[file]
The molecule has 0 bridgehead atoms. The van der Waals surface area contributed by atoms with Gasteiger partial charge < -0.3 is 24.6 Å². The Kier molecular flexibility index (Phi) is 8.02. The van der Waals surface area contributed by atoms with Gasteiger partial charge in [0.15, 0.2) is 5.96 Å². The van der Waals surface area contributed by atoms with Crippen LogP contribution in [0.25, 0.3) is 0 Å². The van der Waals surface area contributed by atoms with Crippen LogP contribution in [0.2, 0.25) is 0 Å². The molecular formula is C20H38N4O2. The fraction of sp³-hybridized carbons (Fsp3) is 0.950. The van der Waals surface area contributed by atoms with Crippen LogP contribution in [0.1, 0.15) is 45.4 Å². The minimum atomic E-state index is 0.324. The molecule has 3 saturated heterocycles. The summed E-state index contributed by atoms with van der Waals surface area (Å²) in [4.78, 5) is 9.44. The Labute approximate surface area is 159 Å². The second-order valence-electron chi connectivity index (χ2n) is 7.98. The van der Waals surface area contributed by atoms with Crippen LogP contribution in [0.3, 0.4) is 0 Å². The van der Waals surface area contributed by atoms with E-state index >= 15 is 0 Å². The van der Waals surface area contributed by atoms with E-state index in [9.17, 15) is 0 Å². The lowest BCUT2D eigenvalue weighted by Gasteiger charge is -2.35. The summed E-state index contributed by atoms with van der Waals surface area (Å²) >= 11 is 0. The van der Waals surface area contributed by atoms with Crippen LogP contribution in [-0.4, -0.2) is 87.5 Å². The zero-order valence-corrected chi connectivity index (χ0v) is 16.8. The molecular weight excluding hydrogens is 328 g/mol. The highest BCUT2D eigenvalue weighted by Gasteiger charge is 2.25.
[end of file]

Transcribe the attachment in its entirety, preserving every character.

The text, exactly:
The molecule has 0 bridgehead atoms. The van der Waals surface area contributed by atoms with Gasteiger partial charge < -0.3 is 24.6 Å². The Kier molecular flexibility index (Phi) is 8.02. The van der Waals surface area contributed by atoms with Gasteiger partial charge in [0.15, 0.2) is 5.96 Å². The van der Waals surface area contributed by atoms with Crippen LogP contribution in [0.25, 0.3) is 0 Å². The van der Waals surface area contributed by atoms with Crippen LogP contribution in [0.2, 0.25) is 0 Å². The molecular formula is C20H38N4O2. The fraction of sp³-hybridized carbons (Fsp3) is 0.950. The van der Waals surface area contributed by atoms with Crippen LogP contribution in [0.1, 0.15) is 45.4 Å². The minimum atomic E-state index is 0.324. The molecule has 3 saturated heterocycles. The summed E-state index contributed by atoms with van der Waals surface area (Å²) in [4.78, 5) is 9.44. The Labute approximate surface area is 159 Å². The second-order valence-electron chi connectivity index (χ2n) is 7.98. The van der Waals surface area contributed by atoms with Crippen LogP contribution in [0.3, 0.4) is 0 Å². The van der Waals surface area contributed by atoms with E-state index >= 15 is 0 Å². The van der Waals surface area contributed by atoms with E-state index in [9.17, 15) is 0 Å². The lowest BCUT2D eigenvalue weighted by Gasteiger charge is -2.35. The summed E-state index contributed by atoms with van der Waals surface area (Å²) >= 11 is 0. The van der Waals surface area contributed by atoms with Crippen LogP contribution in [-0.4, -0.2) is 87.5 Å². The zero-order valence-corrected chi connectivity index (χ0v) is 16.8. The molecular weight excluding hydrogens is 328 g/mol. The highest BCUT2D eigenvalue weighted by Gasteiger charge is 2.25.